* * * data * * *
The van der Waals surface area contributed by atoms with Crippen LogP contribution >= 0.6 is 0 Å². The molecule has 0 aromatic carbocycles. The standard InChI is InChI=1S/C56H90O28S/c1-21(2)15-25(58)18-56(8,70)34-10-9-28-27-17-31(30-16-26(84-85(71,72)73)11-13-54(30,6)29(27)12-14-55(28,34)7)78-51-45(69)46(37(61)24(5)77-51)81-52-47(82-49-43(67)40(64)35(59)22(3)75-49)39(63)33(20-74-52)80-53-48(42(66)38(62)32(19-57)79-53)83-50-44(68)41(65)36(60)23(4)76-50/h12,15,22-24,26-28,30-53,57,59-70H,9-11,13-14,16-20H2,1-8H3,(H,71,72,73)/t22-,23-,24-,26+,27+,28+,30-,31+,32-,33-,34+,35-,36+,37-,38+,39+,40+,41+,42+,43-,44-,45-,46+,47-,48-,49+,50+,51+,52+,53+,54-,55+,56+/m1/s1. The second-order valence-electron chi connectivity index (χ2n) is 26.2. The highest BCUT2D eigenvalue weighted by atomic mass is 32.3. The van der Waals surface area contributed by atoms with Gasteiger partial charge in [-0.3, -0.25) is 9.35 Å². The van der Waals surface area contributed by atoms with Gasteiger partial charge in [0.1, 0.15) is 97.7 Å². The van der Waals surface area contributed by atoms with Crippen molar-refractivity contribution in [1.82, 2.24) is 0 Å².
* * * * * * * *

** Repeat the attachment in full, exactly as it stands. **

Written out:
The van der Waals surface area contributed by atoms with Crippen LogP contribution >= 0.6 is 0 Å². The molecule has 0 aromatic carbocycles. The standard InChI is InChI=1S/C56H90O28S/c1-21(2)15-25(58)18-56(8,70)34-10-9-28-27-17-31(30-16-26(84-85(71,72)73)11-13-54(30,6)29(27)12-14-55(28,34)7)78-51-45(69)46(37(61)24(5)77-51)81-52-47(82-49-43(67)40(64)35(59)22(3)75-49)39(63)33(20-74-52)80-53-48(42(66)38(62)32(19-57)79-53)83-50-44(68)41(65)36(60)23(4)76-50/h12,15,22-24,26-28,30-53,57,59-70H,9-11,13-14,16-20H2,1-8H3,(H,71,72,73)/t22-,23-,24-,26+,27+,28+,30-,31+,32-,33-,34+,35-,36+,37-,38+,39+,40+,41+,42+,43-,44-,45-,46+,47-,48-,49+,50+,51+,52+,53+,54-,55+,56+/m1/s1. The second-order valence-electron chi connectivity index (χ2n) is 26.2. The highest BCUT2D eigenvalue weighted by atomic mass is 32.3. The van der Waals surface area contributed by atoms with Gasteiger partial charge in [-0.3, -0.25) is 9.35 Å². The van der Waals surface area contributed by atoms with Gasteiger partial charge in [0.1, 0.15) is 97.7 Å². The van der Waals surface area contributed by atoms with Crippen molar-refractivity contribution in [1.82, 2.24) is 0 Å².